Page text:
The lead-up to the recent U.S.-Russian agreement to locate and remove or eliminate Syria’s chemical weapons capability was a classic story of how international politics plays out among the strong powers in the global arena. UN agreements and treaties regarding weapons of mass destruction are all very well, but these norms cannot enforce themselves: only states can do that. And the willingness of states to do so depends very much on what linkage they see between their own overriding national and international interests and the transgression that has taken place.
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While many in the West doubted the strength and purpose of U.S. President Barack Obama’s threat to punish Assad's use of chemical weapons - and deter their future use - through limited, targeted military force, Obama's target audience obviously did get the message: Russia, Syria, and most likely Iran. It is this threat that pushed Russia to coordinate a deal.
The goal of threatening to use military force is not to use it, but to effect change on the party being threatened. If this can happen without force being used, this is the best possible outcome. So it is quite unwarranted to say that President Obama projected weakness and indecision by “backing down” from his punishment threat. In fact, the U.S. administration was the only actor that projected determination, and it got results – far better than anything that could have been achieved with a targeted and limited use of military force. Assad’s chemical arsenal was reportedly not even among the proposed targets for attack, for fear of possible dispersal of the dangerous chemicals as a result of the bombing itself. But without a firm threat, the deal would not have materialized.
While the U.S. and Russia were dangerously at odds over the use of military force in Syria, they were nevertheless both very much engaged in the unfolding crisis. The Europeans, by contrast, basically stepped aside. With Germany focused on national elections, the only calls for action came from France and Britain – but Cameron’s hands were quickly tied by parliament and France supported the United States taking action. Beyond that, the dominant message coming from Europe was one of sharp criticism of Obama: For threatening force without UN Security Council approval, and for not waiting for the UN inspectors’ report, although the question of who used chemical weapons was outside the inspectors’ mandate. One might have expected Europe to be more proactively concerned about this blatant violation of a strong international norm, and to at least have come up with an idea for breaking the impasse, rather than criticizing from the sidelines.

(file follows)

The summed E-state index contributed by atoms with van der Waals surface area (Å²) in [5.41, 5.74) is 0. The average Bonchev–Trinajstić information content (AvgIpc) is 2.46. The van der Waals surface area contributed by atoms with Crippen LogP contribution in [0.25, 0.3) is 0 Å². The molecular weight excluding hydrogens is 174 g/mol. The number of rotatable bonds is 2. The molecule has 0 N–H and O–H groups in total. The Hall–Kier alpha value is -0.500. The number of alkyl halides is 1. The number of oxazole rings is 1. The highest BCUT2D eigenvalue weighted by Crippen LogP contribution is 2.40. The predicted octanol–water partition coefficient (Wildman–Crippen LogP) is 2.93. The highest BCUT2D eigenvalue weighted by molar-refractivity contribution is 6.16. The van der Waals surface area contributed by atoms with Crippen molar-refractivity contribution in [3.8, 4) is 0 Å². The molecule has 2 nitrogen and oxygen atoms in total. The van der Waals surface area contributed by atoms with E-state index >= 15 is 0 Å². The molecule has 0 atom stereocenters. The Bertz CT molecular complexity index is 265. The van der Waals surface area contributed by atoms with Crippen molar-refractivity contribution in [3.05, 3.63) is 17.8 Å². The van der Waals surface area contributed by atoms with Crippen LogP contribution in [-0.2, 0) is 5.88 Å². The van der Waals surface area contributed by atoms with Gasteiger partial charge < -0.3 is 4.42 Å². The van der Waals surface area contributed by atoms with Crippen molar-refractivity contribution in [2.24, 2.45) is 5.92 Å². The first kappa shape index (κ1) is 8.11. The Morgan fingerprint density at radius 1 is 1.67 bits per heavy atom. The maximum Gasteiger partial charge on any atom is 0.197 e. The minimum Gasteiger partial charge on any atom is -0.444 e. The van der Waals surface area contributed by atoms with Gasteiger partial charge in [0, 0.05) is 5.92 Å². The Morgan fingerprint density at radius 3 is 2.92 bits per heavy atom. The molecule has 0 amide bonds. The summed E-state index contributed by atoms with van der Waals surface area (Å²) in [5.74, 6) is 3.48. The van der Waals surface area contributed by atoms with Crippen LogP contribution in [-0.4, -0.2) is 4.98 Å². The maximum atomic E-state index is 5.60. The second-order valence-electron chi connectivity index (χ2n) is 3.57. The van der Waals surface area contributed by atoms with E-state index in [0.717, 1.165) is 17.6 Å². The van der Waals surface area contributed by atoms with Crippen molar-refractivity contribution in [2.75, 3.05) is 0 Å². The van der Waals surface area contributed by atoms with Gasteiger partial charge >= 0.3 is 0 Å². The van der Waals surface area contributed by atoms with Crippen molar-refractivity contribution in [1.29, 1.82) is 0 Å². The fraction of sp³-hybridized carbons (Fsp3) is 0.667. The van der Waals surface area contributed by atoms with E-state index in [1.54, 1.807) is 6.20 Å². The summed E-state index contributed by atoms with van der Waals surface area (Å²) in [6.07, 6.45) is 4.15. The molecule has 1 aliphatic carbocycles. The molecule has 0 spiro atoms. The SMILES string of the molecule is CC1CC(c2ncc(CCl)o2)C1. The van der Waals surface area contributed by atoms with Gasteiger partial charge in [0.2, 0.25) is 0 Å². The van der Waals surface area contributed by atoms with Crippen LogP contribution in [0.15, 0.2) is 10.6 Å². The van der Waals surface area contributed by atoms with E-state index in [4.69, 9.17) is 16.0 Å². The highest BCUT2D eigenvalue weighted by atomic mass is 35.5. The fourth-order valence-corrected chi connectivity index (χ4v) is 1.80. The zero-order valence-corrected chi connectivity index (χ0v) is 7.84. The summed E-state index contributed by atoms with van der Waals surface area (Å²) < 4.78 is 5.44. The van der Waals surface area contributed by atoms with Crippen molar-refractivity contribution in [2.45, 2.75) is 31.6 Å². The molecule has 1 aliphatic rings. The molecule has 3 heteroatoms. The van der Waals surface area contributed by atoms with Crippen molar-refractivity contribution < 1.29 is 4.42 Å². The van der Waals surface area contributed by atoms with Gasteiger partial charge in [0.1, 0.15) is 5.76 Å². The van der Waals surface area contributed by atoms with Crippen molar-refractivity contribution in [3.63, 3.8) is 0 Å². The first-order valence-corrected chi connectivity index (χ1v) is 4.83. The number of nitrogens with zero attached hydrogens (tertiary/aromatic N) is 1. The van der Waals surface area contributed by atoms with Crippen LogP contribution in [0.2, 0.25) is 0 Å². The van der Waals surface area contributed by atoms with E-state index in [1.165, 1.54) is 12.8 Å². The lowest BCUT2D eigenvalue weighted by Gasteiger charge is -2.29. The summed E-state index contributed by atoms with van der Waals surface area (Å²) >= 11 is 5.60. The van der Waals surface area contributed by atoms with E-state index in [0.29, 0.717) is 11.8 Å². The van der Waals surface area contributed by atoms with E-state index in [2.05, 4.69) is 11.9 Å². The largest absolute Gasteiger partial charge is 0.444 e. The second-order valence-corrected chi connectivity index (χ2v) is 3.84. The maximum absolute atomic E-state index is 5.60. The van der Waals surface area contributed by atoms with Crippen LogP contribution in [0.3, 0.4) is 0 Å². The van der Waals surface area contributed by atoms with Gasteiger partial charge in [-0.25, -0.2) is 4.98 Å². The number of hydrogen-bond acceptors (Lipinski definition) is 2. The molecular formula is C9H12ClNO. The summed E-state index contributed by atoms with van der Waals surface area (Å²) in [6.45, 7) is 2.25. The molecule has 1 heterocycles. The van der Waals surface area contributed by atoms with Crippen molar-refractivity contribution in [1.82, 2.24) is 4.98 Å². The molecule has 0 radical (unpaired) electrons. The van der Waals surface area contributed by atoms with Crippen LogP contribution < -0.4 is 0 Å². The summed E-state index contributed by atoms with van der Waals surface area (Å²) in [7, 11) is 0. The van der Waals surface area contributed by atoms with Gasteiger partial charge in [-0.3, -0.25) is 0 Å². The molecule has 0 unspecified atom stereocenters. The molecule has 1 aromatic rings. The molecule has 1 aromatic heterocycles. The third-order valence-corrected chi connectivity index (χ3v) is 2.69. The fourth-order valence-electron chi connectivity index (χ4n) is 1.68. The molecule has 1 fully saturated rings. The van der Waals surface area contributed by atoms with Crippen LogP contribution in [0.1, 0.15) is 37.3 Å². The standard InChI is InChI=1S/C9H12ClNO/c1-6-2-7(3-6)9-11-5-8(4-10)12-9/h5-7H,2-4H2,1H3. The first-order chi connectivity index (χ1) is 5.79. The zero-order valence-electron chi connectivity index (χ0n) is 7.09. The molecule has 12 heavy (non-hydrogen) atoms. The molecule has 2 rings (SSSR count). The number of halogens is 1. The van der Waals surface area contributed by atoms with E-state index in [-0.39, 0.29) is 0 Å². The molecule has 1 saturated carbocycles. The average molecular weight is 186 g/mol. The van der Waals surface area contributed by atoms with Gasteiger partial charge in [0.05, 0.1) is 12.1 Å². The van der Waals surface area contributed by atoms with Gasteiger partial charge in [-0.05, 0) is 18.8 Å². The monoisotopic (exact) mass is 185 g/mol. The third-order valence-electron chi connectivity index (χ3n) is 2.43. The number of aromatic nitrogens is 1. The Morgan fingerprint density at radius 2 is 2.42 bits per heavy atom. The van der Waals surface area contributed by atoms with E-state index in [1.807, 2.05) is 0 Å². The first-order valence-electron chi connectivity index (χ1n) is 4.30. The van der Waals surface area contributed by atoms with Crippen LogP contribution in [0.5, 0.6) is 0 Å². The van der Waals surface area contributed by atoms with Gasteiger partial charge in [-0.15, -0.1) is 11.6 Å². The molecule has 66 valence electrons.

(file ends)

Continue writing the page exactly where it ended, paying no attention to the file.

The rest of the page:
What does all of this mean for international efforts to stop Iran? The Syrian case has clearly demonstrated the essential role and importance of state-based leadership. Complex cases of WMD non-compliance will most likely not be resolved by “the UN," or even the Security Council. Rather, they will be decided by individual members of the Security Council – most importantly, by its strongest members, the United States and Russia.
The ability of these two global powers to work together no doubt strengthens their common goal to confront WMD noncompliance and threats. But the critical stage in the Syrian dynamic occurred before Russia came up with the deal, when the United States and Russia were at odds over the use of force. This is when the Obama administration’s moral and strategic leadership assumed center stage. Yes, the administration wavered, but Secretary of State John Kerry’s speech on August 30th and President Obama’s on September 10th were an affirmation of the administration’s determination not to remain inactive when the norm against chemical weapons was being so blatantly violated.
Determined WMD proliferators like Syria and Iran are not likely to back down and reverse course without facing a credible threat of military force. This lesson has been driven home by the Syrian case. While many were focused on Obama’s faltering efforts to garner support for his position both domestically and in the international arena, Russia and Syria believed he would attack, and this pushed the Russians to propose a diplomatic way out, and the Syrians to accept it.
Obama might even have surprised himself with his own determination to act, and by the fact that his threats were taken seriously, ultimately producing a deal. There will almost certainly be additional obstacles along the road of disarming Syria of its chemical weapons, which could reignite tensions between the two global powers over the question of use of force. Still, the issue is now on the international agenda in a manner that can no longer be ignored by the international community.
Moreover, this experience has shown that taking a firm stand in international affairs, even at the risk of being unpopular, can work, and it is a true test of leadership. In an interview from September 15th, this salient insight found expression when Obama referred to the Iranian nuclear crisis: he explicitly stated that a credible threat of force coupled with a diplomatic effort can produce results. If the president remains focused on this message in the period leading up to the next round of negotiations with Iran, he will be better positioned to succeed than he has been in the past five years.
Dr. Emily B. Landau is a Senior Research Associate at the Institute for National Security Studies (INSS). She is the author of "Decade of Diplomacy: Negotiations with Iran and North Korea and the Future of Nuclear Nonproliferation" (2012).